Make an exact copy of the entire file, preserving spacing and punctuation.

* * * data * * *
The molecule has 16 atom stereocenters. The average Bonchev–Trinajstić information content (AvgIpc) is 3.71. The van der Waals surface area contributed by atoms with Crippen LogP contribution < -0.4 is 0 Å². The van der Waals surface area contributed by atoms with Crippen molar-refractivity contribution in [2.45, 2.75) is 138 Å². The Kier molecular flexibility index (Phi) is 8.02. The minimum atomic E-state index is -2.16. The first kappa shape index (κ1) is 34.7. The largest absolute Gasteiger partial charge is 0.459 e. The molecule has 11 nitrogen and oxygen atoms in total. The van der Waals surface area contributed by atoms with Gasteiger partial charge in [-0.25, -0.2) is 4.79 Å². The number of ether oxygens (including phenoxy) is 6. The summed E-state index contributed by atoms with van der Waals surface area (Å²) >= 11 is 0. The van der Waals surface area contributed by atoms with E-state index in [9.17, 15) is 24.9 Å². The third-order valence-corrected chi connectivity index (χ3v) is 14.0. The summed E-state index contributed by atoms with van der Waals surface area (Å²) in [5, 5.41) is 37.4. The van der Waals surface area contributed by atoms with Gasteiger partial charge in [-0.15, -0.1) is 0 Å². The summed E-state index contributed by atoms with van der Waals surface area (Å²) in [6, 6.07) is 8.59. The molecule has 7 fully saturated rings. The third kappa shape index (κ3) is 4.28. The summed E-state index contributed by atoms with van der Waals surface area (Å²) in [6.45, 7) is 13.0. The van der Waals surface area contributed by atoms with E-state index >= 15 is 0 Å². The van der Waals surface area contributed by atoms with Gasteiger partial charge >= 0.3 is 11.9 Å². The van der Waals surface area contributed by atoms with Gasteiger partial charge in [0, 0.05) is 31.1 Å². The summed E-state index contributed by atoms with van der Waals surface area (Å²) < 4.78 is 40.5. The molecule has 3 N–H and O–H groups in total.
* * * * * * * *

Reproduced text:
The molecule has 16 atom stereocenters. The average Bonchev–Trinajstić information content (AvgIpc) is 3.71. The van der Waals surface area contributed by atoms with Crippen LogP contribution < -0.4 is 0 Å². The van der Waals surface area contributed by atoms with Crippen molar-refractivity contribution in [2.45, 2.75) is 138 Å². The Kier molecular flexibility index (Phi) is 8.02. The minimum atomic E-state index is -2.16. The first kappa shape index (κ1) is 34.7. The largest absolute Gasteiger partial charge is 0.459 e. The molecule has 11 nitrogen and oxygen atoms in total. The van der Waals surface area contributed by atoms with Gasteiger partial charge in [-0.25, -0.2) is 4.79 Å². The number of ether oxygens (including phenoxy) is 6. The summed E-state index contributed by atoms with van der Waals surface area (Å²) >= 11 is 0. The van der Waals surface area contributed by atoms with E-state index in [9.17, 15) is 24.9 Å². The third-order valence-corrected chi connectivity index (χ3v) is 14.0. The summed E-state index contributed by atoms with van der Waals surface area (Å²) in [5, 5.41) is 37.4. The van der Waals surface area contributed by atoms with Gasteiger partial charge in [-0.15, -0.1) is 0 Å². The summed E-state index contributed by atoms with van der Waals surface area (Å²) in [6, 6.07) is 8.59. The molecule has 7 fully saturated rings. The third kappa shape index (κ3) is 4.28. The summed E-state index contributed by atoms with van der Waals surface area (Å²) in [6.45, 7) is 13.0. The van der Waals surface area contributed by atoms with E-state index >= 15 is 0 Å². The van der Waals surface area contributed by atoms with Gasteiger partial charge >= 0.3 is 11.9 Å². The van der Waals surface area contributed by atoms with Gasteiger partial charge in [0, 0.05) is 31.1 Å². The summed E-state index contributed by atoms with van der Waals surface area (Å²) < 4.78 is 40.5. The molecule has 3 N–H and O–H groups in total.